I am a novice to programming and computing.

I am running a C++ based program that is taking approx 6 hours on this machine. I use the timing utility of the framework I work in.

I tried calculating the total number of iterations of my nested loop via a simple program:

```
{
int k=0;
for (int i = 0; i < 196779; i++)
for (int j= i+1; j< 196779; j++)
{
k++;
if((k+1)%10000 == 0)
cout<< "\n Number of Instructions: " << k;
}
cout<< "\n Total Number of iterations = " << k << endl;
}
```

Mathematically I would expect it to agree with the value 1.9360889031 × 10^10 , which is the total number of 2-element subsets. I inserted that cout statement to see if something funny was happening, and indeed it does.

- The outpute exceeds the mathematically expected value. Is my calculation wrong?
- The output goes into negative values after a while as it exceeds the int range, but it shouldn't.

Sample output at the end where I manually break

```
Number of Instructions: -2078590001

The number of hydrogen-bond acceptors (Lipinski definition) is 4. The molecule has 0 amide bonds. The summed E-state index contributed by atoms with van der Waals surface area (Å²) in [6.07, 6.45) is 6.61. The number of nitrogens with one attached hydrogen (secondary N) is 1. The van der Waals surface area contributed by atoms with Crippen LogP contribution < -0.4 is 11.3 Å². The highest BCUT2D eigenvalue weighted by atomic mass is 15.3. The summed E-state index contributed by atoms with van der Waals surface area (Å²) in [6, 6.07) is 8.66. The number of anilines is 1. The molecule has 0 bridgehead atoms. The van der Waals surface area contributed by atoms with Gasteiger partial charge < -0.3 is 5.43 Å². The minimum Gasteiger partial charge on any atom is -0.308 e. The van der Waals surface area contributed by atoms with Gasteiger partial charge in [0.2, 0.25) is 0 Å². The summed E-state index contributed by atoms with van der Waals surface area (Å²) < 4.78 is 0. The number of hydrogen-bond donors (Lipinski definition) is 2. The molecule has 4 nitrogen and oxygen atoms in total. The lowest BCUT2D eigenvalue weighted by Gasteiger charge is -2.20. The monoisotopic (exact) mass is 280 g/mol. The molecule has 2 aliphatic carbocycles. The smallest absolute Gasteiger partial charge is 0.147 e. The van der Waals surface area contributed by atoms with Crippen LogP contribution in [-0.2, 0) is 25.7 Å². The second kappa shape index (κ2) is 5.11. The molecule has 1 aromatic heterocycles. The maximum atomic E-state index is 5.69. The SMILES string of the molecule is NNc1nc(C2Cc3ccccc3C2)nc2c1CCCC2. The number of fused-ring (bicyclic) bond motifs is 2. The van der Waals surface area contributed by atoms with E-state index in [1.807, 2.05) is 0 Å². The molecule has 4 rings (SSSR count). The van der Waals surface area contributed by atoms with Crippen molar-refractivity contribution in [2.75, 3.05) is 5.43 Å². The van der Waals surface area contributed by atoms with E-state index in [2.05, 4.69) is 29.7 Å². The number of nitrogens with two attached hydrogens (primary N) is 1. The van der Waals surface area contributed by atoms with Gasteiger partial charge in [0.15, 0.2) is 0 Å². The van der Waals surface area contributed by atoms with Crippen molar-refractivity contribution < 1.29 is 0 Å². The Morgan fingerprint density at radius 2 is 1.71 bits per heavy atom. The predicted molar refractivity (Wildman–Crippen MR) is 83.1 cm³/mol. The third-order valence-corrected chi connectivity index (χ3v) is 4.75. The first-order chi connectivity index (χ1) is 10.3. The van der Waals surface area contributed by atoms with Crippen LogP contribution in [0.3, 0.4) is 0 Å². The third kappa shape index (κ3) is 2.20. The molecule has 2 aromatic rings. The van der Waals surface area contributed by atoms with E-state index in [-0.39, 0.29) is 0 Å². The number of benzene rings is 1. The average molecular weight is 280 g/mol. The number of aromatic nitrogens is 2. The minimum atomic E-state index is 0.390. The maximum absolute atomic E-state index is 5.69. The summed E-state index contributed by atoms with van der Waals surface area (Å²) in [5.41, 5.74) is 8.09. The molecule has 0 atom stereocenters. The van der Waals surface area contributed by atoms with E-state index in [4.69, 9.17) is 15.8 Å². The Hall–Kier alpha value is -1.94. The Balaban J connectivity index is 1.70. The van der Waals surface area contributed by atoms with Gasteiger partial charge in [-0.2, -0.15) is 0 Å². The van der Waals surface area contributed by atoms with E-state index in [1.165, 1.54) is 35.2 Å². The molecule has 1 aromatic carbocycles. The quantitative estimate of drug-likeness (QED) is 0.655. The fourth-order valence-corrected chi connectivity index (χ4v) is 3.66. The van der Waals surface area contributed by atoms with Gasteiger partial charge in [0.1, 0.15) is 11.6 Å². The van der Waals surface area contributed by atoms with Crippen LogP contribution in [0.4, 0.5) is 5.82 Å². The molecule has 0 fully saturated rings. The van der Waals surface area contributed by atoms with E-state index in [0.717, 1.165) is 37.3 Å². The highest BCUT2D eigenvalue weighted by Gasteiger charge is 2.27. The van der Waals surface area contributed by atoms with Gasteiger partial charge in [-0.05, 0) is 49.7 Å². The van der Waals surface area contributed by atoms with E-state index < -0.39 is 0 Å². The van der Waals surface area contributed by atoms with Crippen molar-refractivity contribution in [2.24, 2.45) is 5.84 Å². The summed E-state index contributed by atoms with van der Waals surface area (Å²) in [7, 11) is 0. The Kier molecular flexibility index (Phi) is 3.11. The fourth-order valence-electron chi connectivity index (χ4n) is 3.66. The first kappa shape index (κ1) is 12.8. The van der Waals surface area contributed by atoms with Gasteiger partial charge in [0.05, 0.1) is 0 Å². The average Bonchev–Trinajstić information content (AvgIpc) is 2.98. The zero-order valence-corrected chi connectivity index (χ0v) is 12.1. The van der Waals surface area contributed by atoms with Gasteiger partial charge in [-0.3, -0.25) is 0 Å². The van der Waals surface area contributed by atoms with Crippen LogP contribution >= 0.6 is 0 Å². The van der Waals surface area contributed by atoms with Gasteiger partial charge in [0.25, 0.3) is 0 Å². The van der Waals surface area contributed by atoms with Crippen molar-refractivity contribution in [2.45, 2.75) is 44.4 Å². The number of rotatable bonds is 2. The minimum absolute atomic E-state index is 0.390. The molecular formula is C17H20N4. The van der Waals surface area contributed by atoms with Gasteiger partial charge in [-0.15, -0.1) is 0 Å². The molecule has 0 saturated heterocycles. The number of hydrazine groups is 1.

Number of Instructions: -2078580001
Number of Instructions: -2078570001
Number of Instructions: -2078560001
```

I found out the range of Int to be 2147483647, but I had made the calculations and concluded that my k should never exceed the limit. So where is the problem?

`int`

to`unsigned int`

. The`unsigned`

indicates the number will never be negative and so can use that extra capacity to store a higher positive value. If you need an even bigger number and your compiler supports it, you can use`unsigned long long`

which is usually (at least) 64 bits. You can view the common limits of integer types here: en.wikipedia.org/wiki/Limits.h – Seth Carnegie Aug 23 '11 at 3:47